IFES Taps International Electoral Talent
With the enthusiastic approval from his Board of Directors, IFES CEO and President Jean-Pierre Kingsley announced the creation of the IFES Executive Advisory Council. This is an exclusive group of internationally-renowned and experienced senior practitioners recognized for their seasoned contributions in the field of electoral cycle assistance and democratic governance.
The chairman of IFES’ new Executive Advisory Council, or EAC, describes the group of electoral specialists as a ‘powerhouse of senior talent.’ Carina Perelli, former director of the United Nations Electoral Assistance Division, chaired the council’s inaugural session in Washington February 4-5.
“IFES has a bounty, a treasure of experience in this group,” she said.
Council members include: Jean-Claude Colliard, official delegate of France for Venice Commission/Council of Europe and former member of the Constitutional Council of France; Denis Kadima, executive director of the Electoral Institute of Southern Africa; Rafael Lopez-Pintor, electoral specialist and IFES’ chief of party in Nicaragua; Nguyen Huu Dong, electoral specialist with the United Nations Development Programme, Ambassador Gerard Stoudmann, former high representative for the elections in Ivory Coast and former director of Organization for Security and Co-operation in Europe/Office for Democratic Institutions and Human Rights; Carlos Valenzuela, United Nations electoral specialist; and Sam Younger, chairman of the United Kingdom Electoral Commission.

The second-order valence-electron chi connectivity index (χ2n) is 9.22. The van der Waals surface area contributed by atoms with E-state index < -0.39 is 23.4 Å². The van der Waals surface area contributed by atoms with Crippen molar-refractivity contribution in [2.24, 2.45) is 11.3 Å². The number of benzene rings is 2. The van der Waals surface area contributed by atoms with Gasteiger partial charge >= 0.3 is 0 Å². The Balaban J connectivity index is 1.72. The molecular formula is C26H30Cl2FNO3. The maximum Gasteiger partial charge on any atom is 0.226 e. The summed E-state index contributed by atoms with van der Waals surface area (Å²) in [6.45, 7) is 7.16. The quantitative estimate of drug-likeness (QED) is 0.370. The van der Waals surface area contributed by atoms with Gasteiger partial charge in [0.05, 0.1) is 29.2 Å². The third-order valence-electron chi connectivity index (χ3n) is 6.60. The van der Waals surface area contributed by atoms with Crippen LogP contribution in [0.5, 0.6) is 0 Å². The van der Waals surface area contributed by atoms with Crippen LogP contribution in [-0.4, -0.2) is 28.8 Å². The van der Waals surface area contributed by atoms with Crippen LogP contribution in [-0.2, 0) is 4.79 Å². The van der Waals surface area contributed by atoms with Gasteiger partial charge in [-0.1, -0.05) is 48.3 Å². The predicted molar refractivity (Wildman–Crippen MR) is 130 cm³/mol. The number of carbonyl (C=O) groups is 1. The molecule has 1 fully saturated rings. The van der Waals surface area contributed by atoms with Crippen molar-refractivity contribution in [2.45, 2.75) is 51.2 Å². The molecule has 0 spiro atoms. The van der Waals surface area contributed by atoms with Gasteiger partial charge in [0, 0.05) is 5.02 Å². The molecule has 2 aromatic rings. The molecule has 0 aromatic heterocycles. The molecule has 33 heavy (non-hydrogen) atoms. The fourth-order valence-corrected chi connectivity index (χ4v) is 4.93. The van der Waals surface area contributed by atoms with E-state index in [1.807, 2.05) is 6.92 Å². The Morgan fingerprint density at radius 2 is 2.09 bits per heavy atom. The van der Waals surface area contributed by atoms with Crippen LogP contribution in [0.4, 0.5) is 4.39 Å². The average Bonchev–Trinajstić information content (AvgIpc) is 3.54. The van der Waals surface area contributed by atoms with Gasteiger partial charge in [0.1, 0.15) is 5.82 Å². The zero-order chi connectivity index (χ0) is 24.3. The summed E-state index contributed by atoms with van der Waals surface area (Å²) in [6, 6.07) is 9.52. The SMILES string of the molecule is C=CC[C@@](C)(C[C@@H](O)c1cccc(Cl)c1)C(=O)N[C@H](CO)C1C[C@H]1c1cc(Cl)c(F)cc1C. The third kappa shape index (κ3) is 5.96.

The council is the latest of several important steps IFES is taking to keep pace with changing trends in international democracy promotion. Members will meet several times a year to advise IFES’ president, identify new trends in the democracy field and provide feedback about projects and performance, as well as strategic advice on high-level assessments, missions and partnerships.
Because the field of democratic development is relatively new, much of the knowledge, expertise and institutional memories that its practitioners gained in the last quarter century are still ‘inside people’s heads,’ said Ms. Perelli. IFES’ new council provides an opportunity to unlock that information and use it as intellectual capital to address challenges such as the recent flawed elections in Kenya and the compatibility of Islam and democracy.
Mr. Younger said he believes that this is an exciting time for IFES. With new leadership, the organization becoming more international and broadening its work to include programming that spans the entire electoral cycle, while remaining true to its original mission.
Helping the institution achieve its strategic goals appeals to Mr. Younger, who once held top leadership positions at the BBC World Service Trust and the British Red Cross. This participation may also be helpful in his role at the UK Electoral Commission which is seeking new international partnerships and expanding its own institutional experience.
Mr. Nguyen said one of the trends he has noticed in his work is that while the United Nations was traditionally structured to prevent conflicts between countries, more conflicts are occurring between factions within a country. As an established nonpartisan organization, IFES can play a critical role in conflict prevention and by helping develop more credible electoral processes.
“Elections are the way to stop or reduce that kind of conflict,” he said.
For Mr. Nguyen, being a member of the EAC provides a chance to pass on his experiences to a new generation of democracy practitioners. In between the EAC meetings, he talked animatedly about his experiences with members of IFES’ program staff. He likened it to a master craftsman who teaches his apprentices his art.
He said his impression of IFES is that it was not a place where you study things, but a place where you actually do things thoughtfully.
“It’s one of the most difficult things to transmit, your practical experience,” he said.